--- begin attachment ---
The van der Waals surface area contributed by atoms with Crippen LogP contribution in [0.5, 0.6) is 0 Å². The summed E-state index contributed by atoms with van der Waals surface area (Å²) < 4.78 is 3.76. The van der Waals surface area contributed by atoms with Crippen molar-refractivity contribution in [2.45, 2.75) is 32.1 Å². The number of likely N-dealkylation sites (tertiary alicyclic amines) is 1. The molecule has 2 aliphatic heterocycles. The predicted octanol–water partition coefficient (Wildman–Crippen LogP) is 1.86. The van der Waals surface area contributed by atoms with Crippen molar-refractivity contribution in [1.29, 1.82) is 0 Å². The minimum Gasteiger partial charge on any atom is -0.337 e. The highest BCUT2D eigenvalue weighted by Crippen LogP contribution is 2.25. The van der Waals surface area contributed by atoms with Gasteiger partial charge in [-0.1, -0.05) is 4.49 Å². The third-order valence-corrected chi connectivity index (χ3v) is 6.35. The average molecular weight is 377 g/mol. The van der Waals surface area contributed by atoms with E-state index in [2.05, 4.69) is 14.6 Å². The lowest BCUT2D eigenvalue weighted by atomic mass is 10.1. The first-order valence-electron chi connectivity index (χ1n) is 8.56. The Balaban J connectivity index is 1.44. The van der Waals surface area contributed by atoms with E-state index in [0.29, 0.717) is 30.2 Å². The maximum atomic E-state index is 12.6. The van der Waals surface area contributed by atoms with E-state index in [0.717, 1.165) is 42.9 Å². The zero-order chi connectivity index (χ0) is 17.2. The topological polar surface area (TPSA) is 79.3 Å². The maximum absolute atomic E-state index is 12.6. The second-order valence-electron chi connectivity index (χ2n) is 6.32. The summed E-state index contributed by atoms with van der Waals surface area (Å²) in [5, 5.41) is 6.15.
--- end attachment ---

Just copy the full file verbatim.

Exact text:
The van der Waals surface area contributed by atoms with Crippen LogP contribution in [0.5, 0.6) is 0 Å². The summed E-state index contributed by atoms with van der Waals surface area (Å²) < 4.78 is 3.76. The van der Waals surface area contributed by atoms with Crippen molar-refractivity contribution in [2.45, 2.75) is 32.1 Å². The number of likely N-dealkylation sites (tertiary alicyclic amines) is 1. The molecule has 2 aliphatic heterocycles. The predicted octanol–water partition coefficient (Wildman–Crippen LogP) is 1.86. The van der Waals surface area contributed by atoms with Crippen molar-refractivity contribution in [1.29, 1.82) is 0 Å². The minimum Gasteiger partial charge on any atom is -0.337 e. The highest BCUT2D eigenvalue weighted by Crippen LogP contribution is 2.25. The van der Waals surface area contributed by atoms with Gasteiger partial charge in [-0.1, -0.05) is 4.49 Å². The third-order valence-corrected chi connectivity index (χ3v) is 6.35. The average molecular weight is 377 g/mol. The van der Waals surface area contributed by atoms with E-state index in [2.05, 4.69) is 14.6 Å². The lowest BCUT2D eigenvalue weighted by atomic mass is 10.1. The first-order valence-electron chi connectivity index (χ1n) is 8.56. The Balaban J connectivity index is 1.44. The van der Waals surface area contributed by atoms with E-state index in [0.29, 0.717) is 30.2 Å². The maximum atomic E-state index is 12.6. The van der Waals surface area contributed by atoms with E-state index in [0.717, 1.165) is 42.9 Å². The zero-order chi connectivity index (χ0) is 17.2. The topological polar surface area (TPSA) is 79.3 Å². The maximum absolute atomic E-state index is 12.6. The second-order valence-electron chi connectivity index (χ2n) is 6.32. The summed E-state index contributed by atoms with van der Waals surface area (Å²) in [5, 5.41) is 6.15.